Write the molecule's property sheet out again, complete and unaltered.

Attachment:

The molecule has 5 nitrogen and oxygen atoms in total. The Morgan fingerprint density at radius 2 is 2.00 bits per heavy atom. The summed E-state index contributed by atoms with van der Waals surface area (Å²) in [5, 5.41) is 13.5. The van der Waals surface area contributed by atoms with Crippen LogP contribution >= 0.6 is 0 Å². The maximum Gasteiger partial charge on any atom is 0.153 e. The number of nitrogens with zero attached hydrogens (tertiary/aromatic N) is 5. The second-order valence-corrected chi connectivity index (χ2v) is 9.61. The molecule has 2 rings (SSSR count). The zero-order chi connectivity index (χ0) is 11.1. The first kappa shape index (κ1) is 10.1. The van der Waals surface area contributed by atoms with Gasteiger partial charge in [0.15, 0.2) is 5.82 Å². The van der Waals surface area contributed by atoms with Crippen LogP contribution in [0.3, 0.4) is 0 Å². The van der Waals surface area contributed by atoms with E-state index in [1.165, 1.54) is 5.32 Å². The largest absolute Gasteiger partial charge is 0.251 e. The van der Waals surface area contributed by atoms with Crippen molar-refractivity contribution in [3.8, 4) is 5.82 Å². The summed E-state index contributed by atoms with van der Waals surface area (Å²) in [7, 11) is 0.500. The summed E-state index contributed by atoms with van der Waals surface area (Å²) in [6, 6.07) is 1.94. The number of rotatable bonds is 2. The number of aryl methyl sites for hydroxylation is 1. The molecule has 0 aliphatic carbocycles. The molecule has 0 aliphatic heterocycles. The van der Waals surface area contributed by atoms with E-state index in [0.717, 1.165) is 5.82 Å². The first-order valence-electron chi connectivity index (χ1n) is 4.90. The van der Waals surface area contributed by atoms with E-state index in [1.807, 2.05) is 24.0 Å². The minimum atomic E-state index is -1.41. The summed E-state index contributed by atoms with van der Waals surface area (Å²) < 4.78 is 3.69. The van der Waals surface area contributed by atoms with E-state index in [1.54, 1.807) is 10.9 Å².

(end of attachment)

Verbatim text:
The molecule has 5 nitrogen and oxygen atoms in total. The Morgan fingerprint density at radius 2 is 2.00 bits per heavy atom. The summed E-state index contributed by atoms with van der Waals surface area (Å²) in [5, 5.41) is 13.5. The van der Waals surface area contributed by atoms with Crippen LogP contribution >= 0.6 is 0 Å². The maximum Gasteiger partial charge on any atom is 0.153 e. The number of nitrogens with zero attached hydrogens (tertiary/aromatic N) is 5. The second-order valence-corrected chi connectivity index (χ2v) is 9.61. The molecule has 2 rings (SSSR count). The zero-order chi connectivity index (χ0) is 11.1. The first kappa shape index (κ1) is 10.1. The van der Waals surface area contributed by atoms with Gasteiger partial charge in [0.15, 0.2) is 5.82 Å². The van der Waals surface area contributed by atoms with Crippen LogP contribution in [0.3, 0.4) is 0 Å². The van der Waals surface area contributed by atoms with E-state index in [1.165, 1.54) is 5.32 Å². The largest absolute Gasteiger partial charge is 0.251 e. The van der Waals surface area contributed by atoms with Crippen molar-refractivity contribution in [3.8, 4) is 5.82 Å². The summed E-state index contributed by atoms with van der Waals surface area (Å²) in [7, 11) is 0.500. The summed E-state index contributed by atoms with van der Waals surface area (Å²) in [6, 6.07) is 1.94. The number of rotatable bonds is 2. The number of aryl methyl sites for hydroxylation is 1. The molecule has 0 aliphatic carbocycles. The molecule has 0 aliphatic heterocycles. The van der Waals surface area contributed by atoms with E-state index in [0.717, 1.165) is 5.82 Å². The first-order valence-electron chi connectivity index (χ1n) is 4.90. The van der Waals surface area contributed by atoms with E-state index in [1.807, 2.05) is 24.0 Å². The minimum atomic E-state index is -1.41. The summed E-state index contributed by atoms with van der Waals surface area (Å²) < 4.78 is 3.69. The van der Waals surface area contributed by atoms with E-state index in [1.54, 1.807) is 10.9 Å².